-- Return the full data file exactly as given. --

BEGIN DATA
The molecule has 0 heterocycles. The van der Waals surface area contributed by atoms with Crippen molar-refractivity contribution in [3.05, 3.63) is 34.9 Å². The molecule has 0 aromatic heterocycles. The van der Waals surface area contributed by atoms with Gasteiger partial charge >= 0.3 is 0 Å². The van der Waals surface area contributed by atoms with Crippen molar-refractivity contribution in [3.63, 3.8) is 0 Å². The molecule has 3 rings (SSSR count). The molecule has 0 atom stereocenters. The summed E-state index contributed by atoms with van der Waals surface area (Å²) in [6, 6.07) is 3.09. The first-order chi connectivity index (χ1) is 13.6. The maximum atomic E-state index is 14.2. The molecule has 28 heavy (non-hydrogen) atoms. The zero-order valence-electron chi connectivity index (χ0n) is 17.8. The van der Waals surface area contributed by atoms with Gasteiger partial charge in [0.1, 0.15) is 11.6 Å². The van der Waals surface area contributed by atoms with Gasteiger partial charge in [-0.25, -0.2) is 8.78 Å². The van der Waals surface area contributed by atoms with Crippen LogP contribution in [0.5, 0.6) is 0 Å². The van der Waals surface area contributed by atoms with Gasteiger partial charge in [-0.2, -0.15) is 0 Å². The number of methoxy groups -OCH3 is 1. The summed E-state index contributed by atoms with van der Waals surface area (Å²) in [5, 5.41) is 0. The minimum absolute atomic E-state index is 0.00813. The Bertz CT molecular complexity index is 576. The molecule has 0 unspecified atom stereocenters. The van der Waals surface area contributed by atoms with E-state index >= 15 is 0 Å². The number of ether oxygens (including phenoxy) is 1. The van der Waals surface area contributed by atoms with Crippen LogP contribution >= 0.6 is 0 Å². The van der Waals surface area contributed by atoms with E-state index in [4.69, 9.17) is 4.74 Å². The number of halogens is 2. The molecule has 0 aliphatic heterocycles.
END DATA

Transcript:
The molecule has 0 heterocycles. The van der Waals surface area contributed by atoms with Crippen molar-refractivity contribution in [3.05, 3.63) is 34.9 Å². The molecule has 0 aromatic heterocycles. The van der Waals surface area contributed by atoms with Gasteiger partial charge >= 0.3 is 0 Å². The van der Waals surface area contributed by atoms with Crippen molar-refractivity contribution in [3.63, 3.8) is 0 Å². The molecule has 3 rings (SSSR count). The molecule has 0 atom stereocenters. The summed E-state index contributed by atoms with van der Waals surface area (Å²) in [6, 6.07) is 3.09. The first-order chi connectivity index (χ1) is 13.6. The maximum atomic E-state index is 14.2. The molecule has 28 heavy (non-hydrogen) atoms. The zero-order valence-electron chi connectivity index (χ0n) is 17.8. The van der Waals surface area contributed by atoms with Gasteiger partial charge in [0.1, 0.15) is 11.6 Å². The van der Waals surface area contributed by atoms with Gasteiger partial charge in [-0.25, -0.2) is 8.78 Å². The van der Waals surface area contributed by atoms with Crippen LogP contribution in [0.5, 0.6) is 0 Å². The van der Waals surface area contributed by atoms with Gasteiger partial charge in [-0.2, -0.15) is 0 Å². The number of methoxy groups -OCH3 is 1. The summed E-state index contributed by atoms with van der Waals surface area (Å²) in [5, 5.41) is 0. The minimum absolute atomic E-state index is 0.00813. The Bertz CT molecular complexity index is 576. The molecule has 0 unspecified atom stereocenters. The van der Waals surface area contributed by atoms with E-state index >= 15 is 0 Å². The number of ether oxygens (including phenoxy) is 1. The van der Waals surface area contributed by atoms with Crippen LogP contribution >= 0.6 is 0 Å². The van der Waals surface area contributed by atoms with E-state index in [4.69, 9.17) is 4.74 Å². The number of halogens is 2. The molecule has 0 aliphatic heterocycles.